Virtual reality may feel like a new technology given its recent surge in popularity, but depending on how pedantic you’re feeling it’s either been around for about 20 years with VR arcade machines like the Virtuality, or about 50 if you’re willing to include Morton Heilig’s Sensorama. And yet it still isn’t quite the cornucopia of dreams that we want it to be.
The allure of VR is obvious; you get to strap on a headset and you’re instantly transported to another world, usually one that you'd never be able to visit otherwise. Samsung has summed it up pretty well with the tagline to their recent adverts for the GearVR: "Do what you can’t".
And to a certain extent VR can deliver on that promise. Yeah, you can fly an X-wing. Yeah, you can fight the undead horde. And yeah, you can sit courtside at that NBA game you could never afford in real life.
But for those of us that have been lucky enough to experience the technical marvel that is a modern VR headset, there is a dirty niggling secret at the back of your mind. Something always feels like it’s missing. You know you aren’t actually there.
There are games where you use controls to move around, and some of them are incredibly effective, but as your eyes are being given the data that you’re moving when your body is telling your brain it’s staying still, you can be hit with a motion sickness like no other.
Out of sight, out of mind
And this is basically an issue of input; one of your senses being told something that doesn’t match up with what your other senses are being told. And once you realize that VR only really caters for two senses, that dissonance is a real issue.
You might be thinking that two out of five isn’t bad, and if you are, you’re one of the millions of people fooled into thinking that we only have five senses. You actually have more. And, no, we’re not talking about ‘I see dead people’ senses.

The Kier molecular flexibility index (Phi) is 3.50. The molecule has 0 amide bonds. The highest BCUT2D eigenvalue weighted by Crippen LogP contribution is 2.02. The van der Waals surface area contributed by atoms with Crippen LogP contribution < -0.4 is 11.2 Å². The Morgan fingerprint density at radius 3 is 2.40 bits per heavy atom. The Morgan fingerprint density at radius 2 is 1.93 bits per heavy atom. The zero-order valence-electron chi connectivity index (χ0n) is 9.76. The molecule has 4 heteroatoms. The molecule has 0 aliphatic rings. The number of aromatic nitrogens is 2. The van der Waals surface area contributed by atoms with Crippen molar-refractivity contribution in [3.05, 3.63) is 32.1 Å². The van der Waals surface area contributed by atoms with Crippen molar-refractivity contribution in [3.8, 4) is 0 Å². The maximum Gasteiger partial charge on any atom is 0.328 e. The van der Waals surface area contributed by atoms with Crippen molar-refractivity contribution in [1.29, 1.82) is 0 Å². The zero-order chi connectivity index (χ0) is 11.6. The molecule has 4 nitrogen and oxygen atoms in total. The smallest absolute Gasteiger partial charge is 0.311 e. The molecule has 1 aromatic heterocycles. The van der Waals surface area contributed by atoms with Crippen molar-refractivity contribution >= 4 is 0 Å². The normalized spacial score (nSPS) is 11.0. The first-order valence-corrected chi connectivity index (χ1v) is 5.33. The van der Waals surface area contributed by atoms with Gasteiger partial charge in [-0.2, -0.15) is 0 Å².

Yeah you have the five big hitters, but you also have a sense of temperature, a sense of time, a sense of direction, a sense of proprioception (where your body is in space) and a whole host of others that frankly don’t tie into this piece so we’re not going to talk about here.
Funnily, Morton Heilig’s Sensorama 50 years ago catered to more of our senses than modern VR does. It was a booth that you sat in, that vibrated, blew wind at you, and had scents for the environments that you were experiencing.
But what is the solution to this sensory deprivation in VR?
There are some pretty interesting devices that are currently being made that (whether they know it or not) are the descendent of the Sensorama, trying to make VR a more comprehensive sensory experience.
Some are amazing, some are terrifying, some are hilarious. Here we have collected a few of our favorites for your sensory pleasure.
Without doubt, one of our favorite things that VR has enabled us to do is fly. Or simulate the experience of flying at least. But there is something about physically feeling like you are just, you know, stood there, that does rob some of the joy from the experience.